By Nicole Hao of the Epoch Times,
The Chinese regime sealed residents’ homes in Xi’an on Jan. 8, but didn’t arrange for a reliable food supply, residents say. After being locked down for almost three weeks, they are lacking in food and on the edge of mental breakdown.
The Chinese regime has claimed the COVID-19 outbreak in Xi’an has been under control since Jan. 5. However, the regime upgraded the control measures and Xi’an residents still can’t leave their homes even on Jan. 11.
“I had never been diagnosed with COVID-19. Why did they seal my door?” Cai Jiaying (pseudonym), a resident at Rongshang Compound, Changyanbao Community, Yanta district in Xi’an, told the Chinese-language edition of The Epoch Times on Jan. 9. “Our residential compound has been locked down for 21 days. … In the beginning [of the lockdown], I consoled myself. I was disappointed days later, and then felt hopeless and despair. This morning, I went crazy.”
Cai said that she and her husband had only bought a little food successfully in the past three weeks, and didn’t know when they could buy some more.
“I’m worried that we won’t have anything to eat soon. We don’t dare to fill our stomachs. We go to bed after a meal at 3:00 to 4:00 p.m. every afternoon. We sleep more to save food,” Cai said. She said that the family only had a small bowl of rice, 11 pounds of wheat flour, seven cups of instant noodles, one bamboo shoot, and a little bit of meat at home. “The food can feed us for at most one week.”
Other Xi’an residents told The Epoch Times similar stories in phone interviews.
On Jan. 11, Xi’an authorities announced that nine communities in the city were downgraded to low-risk regions where people have few chances to contact COVID-19 patients, and 44 others still remained high-risk or medium-risk regions.
The regime didn’t mention how many communities there were in the city, nor details of the lockdown policies in different risk regions.
On Jan. 10, local authorities announced another standard to divide the city, called “Closed Zone,” “Controlled Zone,” and “Prevention Zone.” In general, residents in closed zones aren’t allowed to leave their homes no matter how healthy they are or how urgent their need to go out.
The regime said that zones could be downgraded if no resident in the zone was infected with the CCP virus or had contact with COVID-19 patients in the past 14 days, and all residents tested negative within 48 hours.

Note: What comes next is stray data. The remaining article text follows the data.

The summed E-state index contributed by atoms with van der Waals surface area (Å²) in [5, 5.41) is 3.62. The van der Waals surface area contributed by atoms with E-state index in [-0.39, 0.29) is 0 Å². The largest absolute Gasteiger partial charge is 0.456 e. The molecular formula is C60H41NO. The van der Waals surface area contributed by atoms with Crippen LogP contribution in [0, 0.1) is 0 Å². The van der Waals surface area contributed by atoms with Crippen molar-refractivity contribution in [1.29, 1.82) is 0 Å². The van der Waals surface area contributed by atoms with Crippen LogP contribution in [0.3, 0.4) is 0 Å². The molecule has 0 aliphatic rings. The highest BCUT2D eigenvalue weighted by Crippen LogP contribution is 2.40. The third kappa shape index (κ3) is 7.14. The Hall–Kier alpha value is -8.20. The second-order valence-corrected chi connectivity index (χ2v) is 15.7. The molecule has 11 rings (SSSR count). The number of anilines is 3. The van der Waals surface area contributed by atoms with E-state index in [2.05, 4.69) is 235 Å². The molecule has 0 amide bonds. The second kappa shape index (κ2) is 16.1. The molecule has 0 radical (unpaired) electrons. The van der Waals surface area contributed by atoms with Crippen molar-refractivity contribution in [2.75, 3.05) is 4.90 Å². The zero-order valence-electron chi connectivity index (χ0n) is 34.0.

Livelihood in Xi’an
Being locked down at home or in a dorm, Xi’an residents are suffering.
“We don’t know how to obtain food [after the regime sealed our home’s door]. We only have a few cabbage leaves at home,” Xu Qianru (pseudonym), a resident at Changyanbao community in Yanta district told the Chinese-language edition of The Epoch Times on Jan. 9. “We kept on calling the residential compound’s management company, but nobody answered the phone.”
Xu’s apartment was sealed by the management company on the evening of Jan. 8. She learned from her neighbors that all apartments in the compound were sealed. “Several thousand families in our compound are sealed at home like us … Our lives are really difficult,” Xu added.
“We had eaten all our stock [in the past weeks during the lockdown], and we can’t buy anything. Do you [Xi’an officials] want the over ten thousand residents [in the compound] to die of starvation?” Yang Hai, a resident of Hengdacheng at Dazhai road, Yanta district, complained in a video posted on social media platforms on Jan. 8.
The CCP (Chinese Communist Party) virus, commonly known as novel coronavirus, is the virus that causes the disease COVID-19.
Yang shared photos of the residential compound, which showed that the regime locked the doors of the residential unit by using iron wires and sealed the apartment doors by using paper.
“Do you [officials] treat us, the people, like animals?” Yang criticized. “We can’t receive any materials [food] after the doors are sealed!”
College students in Xi’an have been locked down in dorms since late December last year, and aren’t allowed to leave the building, not to mention go home even though some of their homes are in the city.
“We have six ladies sharing one room … We stay in our twin-over-twin bunk beds for most of the time during the day,” Fu Hua (pseudonym) told the Chinese-language edition of The Epoch Times on Jan. 8. “We study different majors and have different class schedules. [Since the lockdown began,] we take online classes at the dorm, and we can’t avoid interfering with each other.”
Fu said that she felt frustrated about the lockdown. She would even prefer to be sent to a quarantine center for 14 days if the regime would allow her to go home after the quarantine.